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      Deadly crash sparks teen driving debate

      Since Saturdayâ??s fatal crash in Centerville Township, many people have been expressing concern about the driving age in Michigan.

      According to the Michigan Graduated License System, teens can legally get their license at the age of 16 under a level two intermediate driverâ??s license. The level two driverâ??s license has some restrictions, but some parents and highway safety leaders feel the age should still be raised.

      For a list of the restrictions, click here.

      According to the Insurance Institute for Highway Safety, motor vehicle crashes are the leading cause of death for teens.

      â??Graduated licensing systems have been enacted in all 50 states now, to try and deal with that problem. By phasing in driverâ??s license over timeâ?|and it has worked,â?? said Russ Rader, a spokesman for the Insurance Institute for Highway Safety.

      But Rader says itâ??s still a problem because nearly 3,000 teens were killed in car crashes in 2012. He says the crash risk is highest for 16 and 17-year-old drivers.

      â??Itâ??s a combination of immaturity and inexperience,â?? said Rader. â??Theyâ??re much more likely to be involved in crashes involving speeding, taking risks, not wearing their safety belts and driving with other teens.â??

      Many states allow teens to get their licenses at age 16, but others like New Jersey donâ??t hand the keys over until age 17.

      Rader says it would make sense to raise the driving age in Michigan to 17 because it would save lives.

      â??You eliminate the crash deaths involving 16-year-old drivers because theyâ??re no longer driving and that is a big benefit because they have the highest crash risk,â?? said Rader.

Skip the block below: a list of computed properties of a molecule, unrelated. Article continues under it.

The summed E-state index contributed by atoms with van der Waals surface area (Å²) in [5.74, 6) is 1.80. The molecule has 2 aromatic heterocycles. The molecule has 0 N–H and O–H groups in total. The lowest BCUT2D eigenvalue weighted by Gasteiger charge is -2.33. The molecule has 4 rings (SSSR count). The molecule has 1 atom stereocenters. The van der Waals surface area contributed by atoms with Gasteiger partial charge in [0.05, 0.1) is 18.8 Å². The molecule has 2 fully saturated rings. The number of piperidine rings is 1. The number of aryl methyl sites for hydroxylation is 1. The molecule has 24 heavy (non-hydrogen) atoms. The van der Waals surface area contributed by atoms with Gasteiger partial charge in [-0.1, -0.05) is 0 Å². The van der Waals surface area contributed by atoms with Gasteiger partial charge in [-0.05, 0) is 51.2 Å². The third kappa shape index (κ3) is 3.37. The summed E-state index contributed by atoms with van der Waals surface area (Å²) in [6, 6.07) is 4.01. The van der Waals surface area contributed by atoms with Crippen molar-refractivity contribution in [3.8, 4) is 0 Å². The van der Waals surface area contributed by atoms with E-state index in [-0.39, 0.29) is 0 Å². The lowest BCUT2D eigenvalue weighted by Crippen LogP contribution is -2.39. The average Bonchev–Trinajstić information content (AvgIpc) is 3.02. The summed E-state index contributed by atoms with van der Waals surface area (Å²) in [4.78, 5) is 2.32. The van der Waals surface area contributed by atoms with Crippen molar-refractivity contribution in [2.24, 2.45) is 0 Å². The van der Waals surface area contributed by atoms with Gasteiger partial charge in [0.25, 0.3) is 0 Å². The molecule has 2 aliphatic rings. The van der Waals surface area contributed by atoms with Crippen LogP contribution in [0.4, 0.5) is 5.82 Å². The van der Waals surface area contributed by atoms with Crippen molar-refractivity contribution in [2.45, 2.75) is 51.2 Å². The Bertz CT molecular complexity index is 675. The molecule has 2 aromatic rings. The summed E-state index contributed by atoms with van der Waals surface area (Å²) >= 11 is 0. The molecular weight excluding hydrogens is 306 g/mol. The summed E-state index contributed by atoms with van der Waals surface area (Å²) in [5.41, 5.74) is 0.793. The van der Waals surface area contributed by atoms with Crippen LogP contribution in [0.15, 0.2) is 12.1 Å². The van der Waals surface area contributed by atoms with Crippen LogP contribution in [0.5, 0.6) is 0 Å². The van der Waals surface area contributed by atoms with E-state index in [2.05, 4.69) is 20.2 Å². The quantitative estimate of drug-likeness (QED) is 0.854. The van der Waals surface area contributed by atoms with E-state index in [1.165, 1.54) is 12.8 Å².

â??I think that a lot of teens really do not have the mentality, the responsibility that it takes to be behind the wheel,â?? said Cheri Fenton Lewis, a parent of a teen girl.

      Cheri says her daughter is already 17 and wonâ??t be getting her license until October, at the earliest.

      She says sheâ??s spent a lot of time driving with her, and is still judging whether or not sheâ??ll be ready to get the keys.

      â??A lot of the responsibility belongs to the parent to judge if the child is mature enough and really to hold the responsibility for putting them behind the wheel,â?? said Cheri.

      Cheri says she too supports raising the driving age to 17 or 18.

      Leelanau County Sheriff, Mike Borkovich says the 16-year-old driver involved in Saturdayâ??s fatal crash that killed 31-year-old Brian Nachazel of Cedar, was violating the rules of his level two graduated driverâ??s license.

      Borkovich said that he would not support raising the driving age. He says that he trusts the Michigan State Police and Secretary of State who set the age and structure for driving in Michigan. He says he would however like to see teens be more responsible out on the roads and wishes that they'd realize that driving is a privilege, and not a right.